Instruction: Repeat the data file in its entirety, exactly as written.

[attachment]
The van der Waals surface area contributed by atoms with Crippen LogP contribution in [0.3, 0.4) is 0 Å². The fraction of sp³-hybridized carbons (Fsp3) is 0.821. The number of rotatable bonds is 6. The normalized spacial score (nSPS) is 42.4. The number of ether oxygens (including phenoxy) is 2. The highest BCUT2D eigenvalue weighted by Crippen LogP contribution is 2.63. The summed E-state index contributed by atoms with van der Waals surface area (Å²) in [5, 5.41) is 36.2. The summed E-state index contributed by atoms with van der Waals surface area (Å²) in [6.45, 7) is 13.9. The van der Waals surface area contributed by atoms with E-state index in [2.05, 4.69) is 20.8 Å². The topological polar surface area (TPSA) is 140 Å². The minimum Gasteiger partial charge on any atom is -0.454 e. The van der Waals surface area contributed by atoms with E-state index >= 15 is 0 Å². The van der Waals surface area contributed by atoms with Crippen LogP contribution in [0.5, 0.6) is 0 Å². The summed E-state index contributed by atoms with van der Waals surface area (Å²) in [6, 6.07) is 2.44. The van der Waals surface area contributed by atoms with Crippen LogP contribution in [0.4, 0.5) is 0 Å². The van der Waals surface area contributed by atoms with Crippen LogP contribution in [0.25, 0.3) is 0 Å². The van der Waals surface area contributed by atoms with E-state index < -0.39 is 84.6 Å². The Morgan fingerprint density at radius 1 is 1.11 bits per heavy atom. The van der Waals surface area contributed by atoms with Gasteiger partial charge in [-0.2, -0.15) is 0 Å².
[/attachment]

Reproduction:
The van der Waals surface area contributed by atoms with Crippen LogP contribution in [0.3, 0.4) is 0 Å². The fraction of sp³-hybridized carbons (Fsp3) is 0.821. The number of rotatable bonds is 6. The normalized spacial score (nSPS) is 42.4. The number of ether oxygens (including phenoxy) is 2. The highest BCUT2D eigenvalue weighted by Crippen LogP contribution is 2.63. The summed E-state index contributed by atoms with van der Waals surface area (Å²) in [5, 5.41) is 36.2. The summed E-state index contributed by atoms with van der Waals surface area (Å²) in [6.45, 7) is 13.9. The van der Waals surface area contributed by atoms with E-state index in [2.05, 4.69) is 20.8 Å². The topological polar surface area (TPSA) is 140 Å². The minimum Gasteiger partial charge on any atom is -0.454 e. The van der Waals surface area contributed by atoms with E-state index >= 15 is 0 Å². The van der Waals surface area contributed by atoms with Crippen LogP contribution in [0.5, 0.6) is 0 Å². The summed E-state index contributed by atoms with van der Waals surface area (Å²) in [6, 6.07) is 2.44. The van der Waals surface area contributed by atoms with Crippen LogP contribution in [0.4, 0.5) is 0 Å². The van der Waals surface area contributed by atoms with Crippen LogP contribution in [0.25, 0.3) is 0 Å². The van der Waals surface area contributed by atoms with E-state index < -0.39 is 84.6 Å². The Morgan fingerprint density at radius 1 is 1.11 bits per heavy atom. The van der Waals surface area contributed by atoms with Gasteiger partial charge in [-0.2, -0.15) is 0 Å².